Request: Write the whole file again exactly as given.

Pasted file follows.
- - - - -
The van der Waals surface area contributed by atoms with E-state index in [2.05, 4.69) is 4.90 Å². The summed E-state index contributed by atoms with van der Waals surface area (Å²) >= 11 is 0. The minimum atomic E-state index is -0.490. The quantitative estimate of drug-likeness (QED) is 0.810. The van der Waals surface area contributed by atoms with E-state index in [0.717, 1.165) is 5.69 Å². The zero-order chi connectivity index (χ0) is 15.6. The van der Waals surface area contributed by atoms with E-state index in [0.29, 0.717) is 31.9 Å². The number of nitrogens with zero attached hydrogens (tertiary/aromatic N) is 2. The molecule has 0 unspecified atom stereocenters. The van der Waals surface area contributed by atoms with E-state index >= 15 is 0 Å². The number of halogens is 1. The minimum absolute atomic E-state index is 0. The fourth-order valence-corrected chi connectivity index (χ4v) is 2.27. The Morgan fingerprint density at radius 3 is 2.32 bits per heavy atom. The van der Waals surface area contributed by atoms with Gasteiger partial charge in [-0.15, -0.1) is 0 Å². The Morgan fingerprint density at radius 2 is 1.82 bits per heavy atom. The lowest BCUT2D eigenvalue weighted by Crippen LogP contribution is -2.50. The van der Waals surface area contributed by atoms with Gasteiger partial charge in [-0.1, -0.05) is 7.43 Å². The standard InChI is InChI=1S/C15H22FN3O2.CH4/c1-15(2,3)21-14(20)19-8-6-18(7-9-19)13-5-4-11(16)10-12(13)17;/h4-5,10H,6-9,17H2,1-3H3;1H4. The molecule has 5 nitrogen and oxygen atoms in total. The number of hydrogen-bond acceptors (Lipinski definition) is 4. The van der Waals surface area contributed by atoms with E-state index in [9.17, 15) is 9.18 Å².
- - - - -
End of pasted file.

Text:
The van der Waals surface area contributed by atoms with E-state index in [2.05, 4.69) is 4.90 Å². The summed E-state index contributed by atoms with van der Waals surface area (Å²) >= 11 is 0. The minimum atomic E-state index is -0.490. The quantitative estimate of drug-likeness (QED) is 0.810. The van der Waals surface area contributed by atoms with E-state index in [0.717, 1.165) is 5.69 Å². The zero-order chi connectivity index (χ0) is 15.6. The van der Waals surface area contributed by atoms with E-state index in [0.29, 0.717) is 31.9 Å². The number of nitrogens with zero attached hydrogens (tertiary/aromatic N) is 2. The molecule has 0 unspecified atom stereocenters. The van der Waals surface area contributed by atoms with E-state index >= 15 is 0 Å². The number of halogens is 1. The minimum absolute atomic E-state index is 0. The fourth-order valence-corrected chi connectivity index (χ4v) is 2.27. The Morgan fingerprint density at radius 3 is 2.32 bits per heavy atom. The van der Waals surface area contributed by atoms with Gasteiger partial charge in [-0.15, -0.1) is 0 Å². The Morgan fingerprint density at radius 2 is 1.82 bits per heavy atom. The lowest BCUT2D eigenvalue weighted by Crippen LogP contribution is -2.50. The van der Waals surface area contributed by atoms with Gasteiger partial charge in [-0.1, -0.05) is 7.43 Å². The standard InChI is InChI=1S/C15H22FN3O2.CH4/c1-15(2,3)21-14(20)19-8-6-18(7-9-19)13-5-4-11(16)10-12(13)17;/h4-5,10H,6-9,17H2,1-3H3;1H4. The molecule has 5 nitrogen and oxygen atoms in total. The number of hydrogen-bond acceptors (Lipinski definition) is 4. The van der Waals surface area contributed by atoms with E-state index in [9.17, 15) is 9.18 Å².